Samsung continues to trounce arch-rival Apple in the smartphone market, according to Gartner's latest second quarter figures.
Globally, smartphone sales rocketed 46.5 per cent compared with Q2 2012, with 435 million units sold in the period. However, sales of feature phones dropped 21 per cent year-on-year to 210 million units.
Samsung sat comfortably at the top of the smartphone table with 31.7 per cent market share, with Apple trailing behind with 14.2 per cent market share. Third in the table was LG Electronics with 5.1 per cent, and Lenovo was in fourth place with 4.7 per cent.
Anshul Gupta, principal research analyst at Gartner, said: "Smartphones accounted for 51.8 per cent of mobile phone sales in the second quarter of 2013, resulting in smartphone sales surpassing feature phone sales for the first time."
In terms of region, Asia-Pacific, Latin America and Eastern Europe exhibited the highest smartphone growth rates of 74.1 per cent, 55.7 per cent and 31.6 per cent respectively.
With the spotlight on smartphone operating systems (OS), Microsoft leapfrogged BlackBerry for the first time, taking the number three spot with 3.3 per cent market share in Q2 2013. Android was way up front with 79 per cent market share, with iOs in second place with 14.2 per cent. BlackBerry sat in fourth place with 2.7 per cent market share.
Gupta said: "While Microsoft has managed to increase share and volume in the quarter, Microsoft should continue to focus on growing interest from app developers to help grow its appeal among users."
Vendor breakdown (in Gartner's words):
Samsung: Samsung remained in the number one position in the overall mobile phone market, with sales to end users growing 19 per cent in the second quarter of 2013. Gupta said: "We see demand in the premium smartphone market come mainly from the lower end of this segment in the $400-and-below ASP mark. It will be critical for Samsung to step up its game in the mid-tier and also be more aggressive in emerging markets. Innovation cannot be limited to the high end."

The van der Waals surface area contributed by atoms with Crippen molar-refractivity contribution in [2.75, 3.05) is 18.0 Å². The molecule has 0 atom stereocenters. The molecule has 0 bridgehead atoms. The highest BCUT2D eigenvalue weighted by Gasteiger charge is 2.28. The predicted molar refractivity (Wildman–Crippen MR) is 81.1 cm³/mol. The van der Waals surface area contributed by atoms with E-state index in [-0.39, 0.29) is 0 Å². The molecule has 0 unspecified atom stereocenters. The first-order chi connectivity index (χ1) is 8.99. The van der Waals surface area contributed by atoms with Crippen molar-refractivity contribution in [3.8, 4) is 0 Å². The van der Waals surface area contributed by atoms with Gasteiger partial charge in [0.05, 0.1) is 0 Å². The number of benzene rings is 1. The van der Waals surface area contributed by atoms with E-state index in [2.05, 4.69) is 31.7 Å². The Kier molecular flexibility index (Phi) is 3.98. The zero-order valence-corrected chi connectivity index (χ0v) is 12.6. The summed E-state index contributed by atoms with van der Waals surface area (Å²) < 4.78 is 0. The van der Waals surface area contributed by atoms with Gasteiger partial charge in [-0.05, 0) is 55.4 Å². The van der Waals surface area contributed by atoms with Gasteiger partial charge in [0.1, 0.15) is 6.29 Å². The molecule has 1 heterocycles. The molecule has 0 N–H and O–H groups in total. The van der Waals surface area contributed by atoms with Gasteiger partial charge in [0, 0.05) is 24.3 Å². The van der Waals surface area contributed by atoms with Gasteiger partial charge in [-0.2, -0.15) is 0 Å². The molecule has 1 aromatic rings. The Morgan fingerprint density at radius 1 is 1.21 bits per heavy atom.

Nokia: Slowing demand for feature phones across many markets worldwide, as well as fierce competition in the smartphone segment, affected Nokia's mobile phone sales in the second quarter of 2013. Nokia's mobile phone sales totalled 61 million units, down from 83 million units a year ago. Nokia's Lumia sales grew 112.7 per cent in the second quarter of 2013 due to its expanded Lumia portfolio, which now includes Lumia 520 and Lumia 720. "With the recent announcement of the Lumia 1020, Nokia has built a wide portfolio of devices at multiple price points, which should boost Lumia sales in the second half of 2013," said Gupta. "However, Nokia is facing tough competition from Android devices, especially from regional and Chinese manufacturers, which are more aggressive in terms of price points."
Apple: While sales continued to grow, the company faced a significant drop in the ASP of its smartphones. Despite the iPhone 5 being the most popular model, its ASP declined to the lowest figure registered by Apple since the iPhone's launch in 2007. The ASP reduction is due to strong sales of the iPhone 4, which is sold at a strongly discounted price. Gupta said: "While Apple's ASP demonstrates the need for a new flagship model, it is risky for Apple to introduce a new lower-priced model too. Although the possible new lower-priced device may be priced similarly to the iPhone 4 at $300 to $400, the potential for cannibalisation will be much greater than what is seen today with the iPhone 4. Despite being seen as the less expensive sibling of the flagship product, it would represent a new device with the hype of the marketing associated with it."
Lenovo: Lenovo's mobile phone sales grew 60.6 per cent to reach 11 million units in the second quarter of 2013. Lenovo's quarter performance was bolstered by smartphone sales. Its smartphone sales grew 144 per cent year-on-year and helped it rise to the number four spot in the worldwide smartphone market for the first time. Lenovo continues to rely heavily on its home market in China, which represents more than 95 per cent of its sales. It remains challenging for Lenovo to expand outside China as it has to strengthen its direct channel as well as its relationships with communications service providers.
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